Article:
"There has been much attention on the increasing proportion of non-regular and parttime workers in the Japanese economy, particularly since the 1990s, and the issues associated with a precarious workforce. In Japan there is a clear gender difference when it comes to regular versus non-regular work (see figure 4). While 75.3% of all male employees are regular workers, only 41.9% of female employees fall into this category. Women are far more likely than men to be employed as non-regular workers, with 58.1% of women falling into this employment category in 2011 compared to 24.7% of men. This gender difference is to a great extent the result of an employment culture...more
March 29, 2020, 6:41 p.m.
Countries: Maldives
Variables: ERBG-DATA-4

"The vast majority of working women are employed year-round (84%)" (37).
Feb. 15, 2020, 9:16 p.m.
Countries: Italy
Variables: ERBG-DATA-4

"Even in sectors where female presence is higher than average, the difficulty to achieve top positions is common. Part-time employees are more numerous among women. Since 2008, the number of part-time employed women exceeded 2 million; in 2014 never stops growing and reached 2,520,000, mainly concentrated in the North. Provided that in the temporary employment, gender differences are less pronounced, part-time employed women rate rose, between 2011-2014, from 29.8 per cent to 33.1 per cent. Part-time jobs in various forms have contributed to increasing labour opportunities, helping women reconcile work and family. However, it also reflects negatively on women’s work conditions, qualifications, and career’s advancement." (para 115).
May 28, 2019, 8:38 p.m.
Countries: Norway
Variables: ERBG-DATA-4

"According to Statistics Norway, in the second quarter of the year, nearly 40 percent of women and 17 percent of men worked part time" (p. 17).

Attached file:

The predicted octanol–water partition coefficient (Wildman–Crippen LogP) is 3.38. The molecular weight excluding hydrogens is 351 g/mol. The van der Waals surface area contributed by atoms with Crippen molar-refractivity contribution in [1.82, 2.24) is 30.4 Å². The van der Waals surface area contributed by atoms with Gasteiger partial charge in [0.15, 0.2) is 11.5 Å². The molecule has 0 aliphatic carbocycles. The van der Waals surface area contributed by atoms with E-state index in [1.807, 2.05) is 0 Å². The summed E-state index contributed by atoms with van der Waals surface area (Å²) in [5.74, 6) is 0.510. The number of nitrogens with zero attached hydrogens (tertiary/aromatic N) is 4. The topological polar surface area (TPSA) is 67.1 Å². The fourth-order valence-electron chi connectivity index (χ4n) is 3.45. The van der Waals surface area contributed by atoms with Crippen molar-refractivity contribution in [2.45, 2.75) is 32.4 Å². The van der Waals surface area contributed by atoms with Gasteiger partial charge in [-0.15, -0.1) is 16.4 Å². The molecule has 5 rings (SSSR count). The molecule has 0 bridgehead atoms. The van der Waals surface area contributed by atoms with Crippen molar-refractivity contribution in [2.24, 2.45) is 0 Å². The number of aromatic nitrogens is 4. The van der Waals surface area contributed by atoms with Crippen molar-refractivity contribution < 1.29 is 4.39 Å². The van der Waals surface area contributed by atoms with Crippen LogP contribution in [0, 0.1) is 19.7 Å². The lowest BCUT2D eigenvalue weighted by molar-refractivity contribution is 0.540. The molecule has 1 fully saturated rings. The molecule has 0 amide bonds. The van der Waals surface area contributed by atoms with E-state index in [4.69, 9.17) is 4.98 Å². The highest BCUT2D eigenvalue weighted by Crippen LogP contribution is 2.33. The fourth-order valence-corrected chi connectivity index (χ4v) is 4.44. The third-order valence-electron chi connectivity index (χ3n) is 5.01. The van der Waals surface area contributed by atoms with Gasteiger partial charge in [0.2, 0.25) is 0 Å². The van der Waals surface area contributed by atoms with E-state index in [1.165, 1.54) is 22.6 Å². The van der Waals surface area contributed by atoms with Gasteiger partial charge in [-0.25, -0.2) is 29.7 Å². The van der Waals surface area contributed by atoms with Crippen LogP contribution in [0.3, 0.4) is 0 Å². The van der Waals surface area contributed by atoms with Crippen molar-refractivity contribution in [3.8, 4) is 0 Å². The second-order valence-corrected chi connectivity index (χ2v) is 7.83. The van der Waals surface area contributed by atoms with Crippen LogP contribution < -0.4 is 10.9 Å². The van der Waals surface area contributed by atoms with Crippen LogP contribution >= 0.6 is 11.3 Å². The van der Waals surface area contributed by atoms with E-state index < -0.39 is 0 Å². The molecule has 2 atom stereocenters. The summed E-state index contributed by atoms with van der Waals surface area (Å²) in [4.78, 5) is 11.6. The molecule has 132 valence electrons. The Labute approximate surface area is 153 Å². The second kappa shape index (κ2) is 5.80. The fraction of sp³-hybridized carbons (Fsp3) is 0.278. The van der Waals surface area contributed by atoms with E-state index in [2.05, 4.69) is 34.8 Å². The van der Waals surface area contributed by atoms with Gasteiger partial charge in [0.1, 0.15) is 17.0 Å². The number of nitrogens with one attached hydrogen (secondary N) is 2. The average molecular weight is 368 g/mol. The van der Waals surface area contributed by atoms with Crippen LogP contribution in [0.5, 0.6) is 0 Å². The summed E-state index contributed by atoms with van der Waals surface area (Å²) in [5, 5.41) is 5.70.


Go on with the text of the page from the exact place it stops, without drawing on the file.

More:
April 22, 2019, 6:15 p.m.
Countries: Bosnia-Herzegovina
Variables: ERBG-DATA-4

Table no. 29 shows the number of employed persons working full-time or part-time for 2013 and 2014. In 2013, 89,3% of women and 91% of men were working full time and 10,7% of women and 9% of men were working part-time. In 2014, 90,8% of women and 93% of men were working full-time and 9,2% of women and 7% of men were working part-time (23).
March 18, 2019, 7:25 a.m.
Countries: France
Variables: ERBG-DATA-4

"Women constituted 63 percent of workers without an academic degree and were generally more likely to work part time, due in part to child-care responsibilities; 15.7 percent of women worked part time, compared with 9.2 percent of men" (p. 28).
Oct. 31, 2018, 1:23 p.m.
Countries: Japan
Variables: ERBG-DATA-4

"Abe’s policy has succeeded in bringing more than one and a half million more Japanese women into the labor force over the past five years… Yet most of the work is part time and relatively low paid" (para. 6).
Aug. 31, 2018, 10:10 a.m.
Countries: United States
Variables: ERBG-DATA-4

“women are nearly twice as likely as men to work part-time (29.4 percent compared with 15.8 percent)” (55)
Aug. 31, 2018, 10:10 a.m.
Countries: United States
Variables: ERBG-DATA-4, MULV-DATA-1

“women are nine times as likely as men to work part-time for family care reasons” (92)
Aug. 31, 2018, 10:10 a.m.
Countries: United States
Variables: ERBG-DATA-4

“Women with disabilities are more likely to work part-time. The percentage of women with disabilities working part-time in 2013 was 38.4 percent, compared with 28.9 percent of women without disabilities” (58)
May 5, 2018, 3:12 p.m.
Countries: Slovenia
Variables: ERBG-DATA-4, MULV-DATA-1

"The Committee is, however, concerned about...The excessive use of consecutive short-term employment contracts for, in particular, younger female workers, which undermines their job security in case of pregnancy" (10).
March 16, 2018, 7:33 a.m.
Countries: Spain
Variables: ERBG-DATA-2, ERBG-DATA-4

"They are also limited by a glass ceiling that sees men in Spanish companies occupy the majority of management positions, while women are over represented in part-time jobs and temporary contracts" (para 6).